Isn’t this, on some level, a failure of storytelling? I’m not totally comfortable asserting that, because there are some great storytellers in soccer writing, from Galeano to the Guardian, and obviously the hegemony of the hype-friendly media narrative is built on more than a shortcoming of literary technique. But just in very general terms, isn’t story something a lot of sportswriting struggles with? I mean story at the simplest level, the this-happened-and-then-this-happened level, the level of basic immersion and suspense. Compared to, say, fiction, which is deeply invested in being able to create those sorts of total, head-spinning reality-transformations that a goal imposes on a match (Edmond survived! Esther has smallpox! Mr. Darcy isn’t an asshole!), sportswriting is generally allergic to suspense. It has to be; it’s journalism, or at least an outgrowth of journalism, where the goal is to give the reader the most important information as quickly and efficiently as possible, not to play on her anxieties and provide an emotional payoff. Even the kind of long-form magazine piece that does trade in payoff will often start out with the end of the story: “Before the drugs got him, before the drink and the strippers and the countless strung-out nights in fleabitten hotels, before the nightmares and the doubts, Dominic Corcoran was a miniature golfer.” And as for the weekly, fake-wise, one-sentence-per-paragraph columnists, isn’t their characteristic approach to story to drum it home as clumsily and insistently as possible?

There’s probably no room to imagine a different genre or tradition of sportswriting in Our Current Media Culture, bless its dear inescapable talons, but really as a game more than anything, I wonder what one would look like. What would it mean to open up a newspaper or a blog and find a bunch of pieces that threw out the familiar conventions and tried to give you a vivid sense of what it was actually like to watch a match? What would the conventions of that genre be? Obviously it would be a supplement to mainstream sportswriting, not a replacement—when you just want the facts, you just want the facts. But there’s more to the game than the facts, and sometimes an overreliance on the facts can leave you not very well equipped to think about an astonishing thing you witnessed. As it is, all our narratives are narratives of information; even the airy-bogus, England’s Brave John Terry-type stuff has the compressed feel of journalism working at speed (“this is what you need to know about John Terry; it’s four words long”). So call this an instructive pipe-dream: Would our thoughts about the game have more nuance if more writers were invested in storytelling—in producing narratives of suspense?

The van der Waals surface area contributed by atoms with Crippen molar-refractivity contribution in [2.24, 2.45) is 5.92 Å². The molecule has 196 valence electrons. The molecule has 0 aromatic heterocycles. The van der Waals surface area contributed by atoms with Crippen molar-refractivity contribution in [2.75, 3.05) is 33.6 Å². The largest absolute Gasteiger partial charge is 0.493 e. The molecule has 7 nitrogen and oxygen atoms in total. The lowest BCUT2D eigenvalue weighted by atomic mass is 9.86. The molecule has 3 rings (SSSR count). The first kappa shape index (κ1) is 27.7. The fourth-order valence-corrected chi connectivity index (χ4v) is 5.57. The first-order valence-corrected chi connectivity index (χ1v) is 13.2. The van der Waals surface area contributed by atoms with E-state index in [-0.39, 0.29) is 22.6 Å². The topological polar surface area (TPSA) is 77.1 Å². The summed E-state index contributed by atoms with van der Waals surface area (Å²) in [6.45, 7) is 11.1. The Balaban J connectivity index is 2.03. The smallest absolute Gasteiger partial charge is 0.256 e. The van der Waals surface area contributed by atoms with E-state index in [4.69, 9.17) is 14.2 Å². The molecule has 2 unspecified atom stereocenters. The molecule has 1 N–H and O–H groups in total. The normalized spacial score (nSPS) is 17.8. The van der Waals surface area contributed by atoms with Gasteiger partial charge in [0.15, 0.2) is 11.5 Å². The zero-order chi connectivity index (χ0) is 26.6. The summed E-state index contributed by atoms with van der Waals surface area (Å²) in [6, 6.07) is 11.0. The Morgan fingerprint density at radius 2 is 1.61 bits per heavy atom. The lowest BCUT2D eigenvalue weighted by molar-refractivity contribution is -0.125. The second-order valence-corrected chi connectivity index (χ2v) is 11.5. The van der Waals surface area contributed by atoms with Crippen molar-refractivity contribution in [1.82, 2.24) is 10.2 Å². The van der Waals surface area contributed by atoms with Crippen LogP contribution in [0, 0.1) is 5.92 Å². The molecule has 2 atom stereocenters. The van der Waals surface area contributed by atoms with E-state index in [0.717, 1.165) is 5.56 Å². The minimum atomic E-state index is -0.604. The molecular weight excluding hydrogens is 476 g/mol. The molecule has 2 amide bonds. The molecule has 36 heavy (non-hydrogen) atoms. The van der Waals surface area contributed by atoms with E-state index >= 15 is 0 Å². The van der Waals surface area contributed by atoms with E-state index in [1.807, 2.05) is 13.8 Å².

“Reality” is obviously too broad a word here, but “climate of expectation” feels too narrow, even though that’s really the significant thing, isn’t it, when you’re watching a match, what you allow yourself to expect.

See note 1.

That’s also overstating the case, because technically you know a comeback is possible. But isn’t that what it feels like, watching it? Like if you threw a ball up in the air it might just keep on rising?

To the point that French TV actually quasi-made up a match-fixing story involving Interpol and Tomáš Rosický’s checking account, of all wonders.



by Brian Phillips · February 7, 2011